"Meow Mix has always understood what makes cats happy, and our goal with 'The Meow Mix Game Show' is to pass this knowledge along to Meow Mix's pet parents," said Brian Ely, Director Marketing, Del Monte Foods. "We did this last year when we opened The Meow Mix Acatemy--the world's first school to teach people how to think like a cat--and now we're giving pet parents and their cats the chance to show off how well they understand each other, and in the process win a lot of money for themselves and for charity. Both the Acatemy and 'The Meow Mix Game Show' are key ways that Del Monte Pet Foods is enhancing the emotional connection between pet and pet parents with innovative products and marketing."

"The Meow Mix Game Show" will put a cat-centric twist on classic game shows. Parents will be quizzed on general feline knowledge--covering categories such as nutrition, behavior, anatomy and the role of cats in pop culture--as well as interactive challenges where cats and pet parents must work together to be successful. Teams will compete in challenges like "The Fast and the Furriest" and "Are You as Smart as a Cat" to determine who emerges as Pick of the Litter.

"GSN is excited about integrating our customers' advertising message and brand attributes into programming," said John Zaccario, GSN Senior Vice President of Advertising Sales. "'The Meow Mix Game Show' partnership leverages GSN's television and digital platforms to achieve maximum impact with our audience. We are thrilled to be working with Del Monte and their Meow Mix brand. They demonstrate a talent to think creatively and embrace new ways to engage audiences."

"In my game show career I've worked with TV stars, film stars, sports figures, legendary musicians and many other contestants," said host Chuck Woolery. "Now I'm thrilled to be working with my furry friends, cats. It's a first for me and I'm delighted to be partnering with Meow Mix and GSN."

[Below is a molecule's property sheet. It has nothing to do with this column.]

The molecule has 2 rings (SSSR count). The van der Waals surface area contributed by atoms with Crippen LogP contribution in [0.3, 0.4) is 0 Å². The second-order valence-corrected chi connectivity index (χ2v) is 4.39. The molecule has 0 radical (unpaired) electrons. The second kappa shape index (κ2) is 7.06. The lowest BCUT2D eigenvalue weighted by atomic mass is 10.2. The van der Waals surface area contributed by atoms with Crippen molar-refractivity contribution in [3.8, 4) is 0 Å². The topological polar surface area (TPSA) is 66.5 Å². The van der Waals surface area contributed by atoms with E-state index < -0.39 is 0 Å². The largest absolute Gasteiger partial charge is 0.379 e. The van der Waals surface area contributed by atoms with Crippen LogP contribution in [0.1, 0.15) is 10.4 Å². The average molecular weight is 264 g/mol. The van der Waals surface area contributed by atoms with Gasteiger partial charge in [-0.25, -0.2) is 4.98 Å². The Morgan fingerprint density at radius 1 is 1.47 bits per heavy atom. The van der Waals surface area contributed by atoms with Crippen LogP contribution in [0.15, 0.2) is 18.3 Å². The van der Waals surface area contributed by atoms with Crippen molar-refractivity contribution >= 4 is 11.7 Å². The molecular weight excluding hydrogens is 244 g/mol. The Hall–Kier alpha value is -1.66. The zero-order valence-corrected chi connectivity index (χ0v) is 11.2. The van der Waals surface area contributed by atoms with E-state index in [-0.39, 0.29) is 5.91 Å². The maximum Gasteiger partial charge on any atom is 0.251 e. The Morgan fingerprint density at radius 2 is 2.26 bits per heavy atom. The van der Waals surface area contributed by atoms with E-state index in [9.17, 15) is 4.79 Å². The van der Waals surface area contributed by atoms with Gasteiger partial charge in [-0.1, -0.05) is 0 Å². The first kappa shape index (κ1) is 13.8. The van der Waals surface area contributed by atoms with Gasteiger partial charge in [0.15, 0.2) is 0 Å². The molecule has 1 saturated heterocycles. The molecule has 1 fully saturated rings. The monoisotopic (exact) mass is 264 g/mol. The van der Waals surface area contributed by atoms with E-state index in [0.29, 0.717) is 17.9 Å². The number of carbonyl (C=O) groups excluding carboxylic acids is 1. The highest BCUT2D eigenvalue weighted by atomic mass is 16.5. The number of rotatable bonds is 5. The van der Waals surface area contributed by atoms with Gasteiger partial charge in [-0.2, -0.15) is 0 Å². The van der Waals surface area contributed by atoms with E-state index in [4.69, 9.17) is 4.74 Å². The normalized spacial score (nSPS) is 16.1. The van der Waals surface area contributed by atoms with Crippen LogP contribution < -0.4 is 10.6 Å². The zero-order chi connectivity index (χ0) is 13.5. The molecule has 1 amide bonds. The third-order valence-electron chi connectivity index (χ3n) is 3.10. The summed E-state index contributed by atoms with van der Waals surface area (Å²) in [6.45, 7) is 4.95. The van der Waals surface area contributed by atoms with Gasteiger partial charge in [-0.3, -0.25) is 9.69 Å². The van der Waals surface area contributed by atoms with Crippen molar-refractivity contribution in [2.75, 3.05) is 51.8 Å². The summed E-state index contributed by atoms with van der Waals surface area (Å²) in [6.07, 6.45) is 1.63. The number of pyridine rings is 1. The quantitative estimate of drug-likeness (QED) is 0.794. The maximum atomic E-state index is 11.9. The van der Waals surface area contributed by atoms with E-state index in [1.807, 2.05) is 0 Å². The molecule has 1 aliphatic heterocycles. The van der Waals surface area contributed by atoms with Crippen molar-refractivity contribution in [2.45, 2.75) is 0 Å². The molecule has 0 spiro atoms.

Upon completion of the regulation rounds, the team with the most points will have the opportunity to take part in a television first--the chance for a cat parent and his or her cat to win one million dollars--as well as $100,000 for a feline-related charity in their community. Even if the team doesn't hit the million-dollar jackpot, the winning team will still take home $25,000--plus $2,500 will be donated to their local feline charity. The second-place team will win $15,000 (in addition to a $1,500 donation to their local feline charity) and the third-place team will receive $10,000 (as well as a $1,000 donation to their local feline charity). In addition, all finalists will win a year's supply of new Meow Mix(R) Wholesome Goodness(TM) cat food.

Meet the Cat-Testants
Meow Mix scoured the country looking for the purrr-fect cat-testants to appear on the show. Auditions were held in eight cities between July 14 and August 3, 2008, and more than 1,200 feline-human teams turned out to strut their stuff.
The eight teams who clawed their way to the top and will compete on the show include:
Judi Basolo, 58, and Guido, 2-year-old Tabby San Francisco, CA
Alma Coronado, 29, and Abbey, 3-year-old Tabby Dallas, TX
Hartford Hough, 43, and Mr. Guffington, 4-year-old Himalayan Los Angeles, CA
Mirka Luoto, 33, and Phoebe, 8-year-old Persian Denver, CO
Simone Mickelberry, 30, and Spooky D. Cat, 10-year-old Snowshoe Portland, OR
Stephanie Park, 41, and Wolfie, 11-year-old Persian/Siamese mix New York, NY
Ian Stich, 29, and Quinn, 6-year-old Maine Coon Tampa, FL
Saunjae Taylor, 31, and Charlie, 3-year-old American Domestic Chicago, IL

American Humane Association Certified Animal Safety Representatives were present at the auditions, as well as the game show taping, to monitor the well-being of all of the cats participating in the show. In addition, Steve Dale, a member of the American Humane Association Board, as well as host of a popular pet radio show and author of a nationally syndicated column on pets, served as a consultant to the program.

"The Meow Mix Game Show" was created by Grand Central Marketing (GCM), the company that previously developed "The Meow Mix House(TM)," a 2006 reality show starring 10 shelter cats, and the Meow Mix Cafe(R), a restaurant for cats and their humans. The Executive Producers are GCM and David Doyle, the former vice president of program development and production for Animal Planet, where he was instrumental in the development of such shows as "The Puppy Bowl" and "The World's Ugliest Dog Competition". As lead agency for the Meow Mix brand, TracyLocke developed the "Think Like a Cat" concept to serve as the first extended platform for the Meow Mix(R) brand and serves as the strategic integrator for all facets of the program.
Pet parents can visit for more information about the show, to view audition outtakes, play interactive games, and enter a sweepstakes for a chance to win a state-of-the-art home theater system.

About Meow Mix(R) Brand